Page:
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Re: The "Magnificent Seven" cemeteries of Victorian London

Post  eddie on Tue Jun 21, 2011 1:04 am


Nunhead cemetery. Photo: M & R Peralta.

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Re: The "Magnificent Seven" cemeteries of Victorian London

Post  eddie on Tue Jun 21, 2011 8:01 pm

Next of the "Magnificent Seven", Abney Park cemetery:


Attempt at Comical Caricature of the "New General Cemetery for All Denominations" with Egyptian Design at Abney Park [PUGIN (1843), 'An Apology for the Revival of Christian Architecture'.

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Re: The "Magnificent Seven" cemeteries of Victorian London

Post  eddie on Tue Jun 21, 2011 8:28 pm

From the darkdestiny.co.uk website, which has many great photos of Abney Park which I'm pretty sure I can't, sadly, reproduce here for copyright reasons. Check out the website, though, for some atmospheric pix:

********************************************************************************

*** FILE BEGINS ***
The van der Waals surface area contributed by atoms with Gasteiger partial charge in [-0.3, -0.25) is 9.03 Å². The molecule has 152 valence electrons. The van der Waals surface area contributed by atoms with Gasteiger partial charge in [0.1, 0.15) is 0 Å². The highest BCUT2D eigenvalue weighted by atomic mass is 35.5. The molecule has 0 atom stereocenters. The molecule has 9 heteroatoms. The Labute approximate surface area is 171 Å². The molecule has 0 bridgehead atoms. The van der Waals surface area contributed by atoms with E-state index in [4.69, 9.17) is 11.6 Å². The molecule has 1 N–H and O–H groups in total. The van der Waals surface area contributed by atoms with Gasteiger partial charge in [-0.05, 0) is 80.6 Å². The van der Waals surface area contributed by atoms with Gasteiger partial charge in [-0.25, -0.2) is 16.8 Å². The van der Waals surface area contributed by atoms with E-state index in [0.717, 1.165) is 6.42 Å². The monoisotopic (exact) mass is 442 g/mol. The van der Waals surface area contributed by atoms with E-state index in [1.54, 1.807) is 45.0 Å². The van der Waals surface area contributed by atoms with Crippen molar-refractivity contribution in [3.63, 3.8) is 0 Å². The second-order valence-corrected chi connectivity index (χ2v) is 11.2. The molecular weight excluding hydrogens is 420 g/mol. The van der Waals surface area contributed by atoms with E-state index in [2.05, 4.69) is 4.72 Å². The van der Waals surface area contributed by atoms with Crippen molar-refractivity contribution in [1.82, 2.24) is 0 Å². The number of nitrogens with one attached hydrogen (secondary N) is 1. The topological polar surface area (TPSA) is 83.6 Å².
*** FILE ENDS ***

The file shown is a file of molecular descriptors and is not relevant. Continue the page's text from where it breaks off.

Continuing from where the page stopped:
Abney Park Cemetery covers 32 acres and was opened in 1840, it was entirely unique for it's time as it was expressly a place for non-conformists (persons who rejected the ceremonial and liturgy of the Church of England, instead worshipping in Methodist, Baptist, Congregationalists, Wesleyan and other chapels; the Quakers and Salvationists are similar groups).

The ornamental ironwork, along an Egyptian theme, over the Church Street entrance came from the entrance to Abney House, named after Lady Mary Abney, who retired here in the early 1700s with her daughters and their tutor and chaplain, Dr Issac Watts.

He was a well-known dissenter, who lived in the area for many years and was famous as a composer of hymns and sermons.

The hieroglyphs over the lodges read, 'The Gates of the Abode of the Mortal Part of Man'. They have recently been complemented by a formal courtyard fronting on to the High Street and a cobbled carriageway leading to a sundial set in a circle of paving.

In it's day, the cemetery eclipsed the Royal Park at Kew, with 2,500 different species of trees and shrubs . The effect was to make Abney Park a tourist attraction from the outset.



Abney Park cemetery. East Gate.


Last edited by eddie on Tue Jun 21, 2011 8:38 pm; edited 1 time in total

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Re: The "Magnificent Seven" cemeteries of Victorian London

Post  eddie on Tue Jun 21, 2011 8:35 pm


Abney Park cemetery.

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Re: The "Magnificent Seven" cemeteries of Victorian London